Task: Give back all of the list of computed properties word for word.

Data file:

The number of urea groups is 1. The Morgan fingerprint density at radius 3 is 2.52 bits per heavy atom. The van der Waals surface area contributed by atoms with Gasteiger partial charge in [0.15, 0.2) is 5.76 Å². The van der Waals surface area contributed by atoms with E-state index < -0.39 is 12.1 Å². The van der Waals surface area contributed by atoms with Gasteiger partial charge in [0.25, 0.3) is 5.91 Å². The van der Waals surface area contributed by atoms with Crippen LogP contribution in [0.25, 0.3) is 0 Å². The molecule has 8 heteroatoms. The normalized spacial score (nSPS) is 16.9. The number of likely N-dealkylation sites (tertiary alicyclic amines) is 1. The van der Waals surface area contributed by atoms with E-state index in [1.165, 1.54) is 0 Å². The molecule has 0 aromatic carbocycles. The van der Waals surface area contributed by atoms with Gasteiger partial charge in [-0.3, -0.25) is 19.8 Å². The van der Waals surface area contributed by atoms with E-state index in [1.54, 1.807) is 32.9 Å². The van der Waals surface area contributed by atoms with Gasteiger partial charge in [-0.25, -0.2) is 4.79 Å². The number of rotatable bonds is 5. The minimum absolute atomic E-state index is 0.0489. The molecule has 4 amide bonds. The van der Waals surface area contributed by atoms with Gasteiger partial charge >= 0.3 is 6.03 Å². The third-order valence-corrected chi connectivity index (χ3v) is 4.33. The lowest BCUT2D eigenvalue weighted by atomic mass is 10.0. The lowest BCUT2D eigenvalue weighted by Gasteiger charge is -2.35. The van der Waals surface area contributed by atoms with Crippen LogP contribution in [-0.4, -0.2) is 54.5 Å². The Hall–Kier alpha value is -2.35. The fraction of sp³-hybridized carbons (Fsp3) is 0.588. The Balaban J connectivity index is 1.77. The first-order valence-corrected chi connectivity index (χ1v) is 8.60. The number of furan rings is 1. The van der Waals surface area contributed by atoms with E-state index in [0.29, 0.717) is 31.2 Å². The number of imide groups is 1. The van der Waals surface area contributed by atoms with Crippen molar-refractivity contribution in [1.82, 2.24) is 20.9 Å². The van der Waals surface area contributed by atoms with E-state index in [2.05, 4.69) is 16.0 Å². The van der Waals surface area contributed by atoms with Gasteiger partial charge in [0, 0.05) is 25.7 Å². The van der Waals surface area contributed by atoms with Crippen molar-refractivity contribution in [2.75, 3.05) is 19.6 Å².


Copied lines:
The number of urea groups is 1. The Morgan fingerprint density at radius 3 is 2.52 bits per heavy atom. The van der Waals surface area contributed by atoms with Gasteiger partial charge in [0.15, 0.2) is 5.76 Å². The van der Waals surface area contributed by atoms with E-state index < -0.39 is 12.1 Å². The van der Waals surface area contributed by atoms with Gasteiger partial charge in [0.25, 0.3) is 5.91 Å². The van der Waals surface area contributed by atoms with Crippen LogP contribution in [0.25, 0.3) is 0 Å². The molecule has 8 heteroatoms. The normalized spacial score (nSPS) is 16.9. The number of likely N-dealkylation sites (tertiary alicyclic amines) is 1. The van der Waals surface area contributed by atoms with E-state index in [1.165, 1.54) is 0 Å². The molecule has 0 aromatic carbocycles. The van der Waals surface area contributed by atoms with Gasteiger partial charge in [-0.3, -0.25) is 19.8 Å². The van der Waals surface area contributed by atoms with E-state index in [1.54, 1.807) is 32.9 Å². The van der Waals surface area contributed by atoms with Gasteiger partial charge in [-0.25, -0.2) is 4.79 Å². The number of rotatable bonds is 5. The minimum absolute atomic E-state index is 0.0489. The molecule has 4 amide bonds. The van der Waals surface area contributed by atoms with Gasteiger partial charge >= 0.3 is 6.03 Å². The third-order valence-corrected chi connectivity index (χ3v) is 4.33. The lowest BCUT2D eigenvalue weighted by atomic mass is 10.0. The lowest BCUT2D eigenvalue weighted by Gasteiger charge is -2.35. The van der Waals surface area contributed by atoms with Crippen LogP contribution in [-0.4, -0.2) is 54.5 Å². The Hall–Kier alpha value is -2.35. The fraction of sp³-hybridized carbons (Fsp3) is 0.588. The Balaban J connectivity index is 1.77. The first-order valence-corrected chi connectivity index (χ1v) is 8.60. The number of furan rings is 1. The van der Waals surface area contributed by atoms with E-state index in [0.29, 0.717) is 31.2 Å². The number of imide groups is 1. The van der Waals surface area contributed by atoms with Crippen molar-refractivity contribution in [1.82, 2.24) is 20.9 Å². The van der Waals surface area contributed by atoms with E-state index in [2.05, 4.69) is 16.0 Å². The van der Waals surface area contributed by atoms with Gasteiger partial charge in [0, 0.05) is 25.7 Å². The van der Waals surface area contributed by atoms with Crippen molar-refractivity contribution in [2.75, 3.05) is 19.6 Å².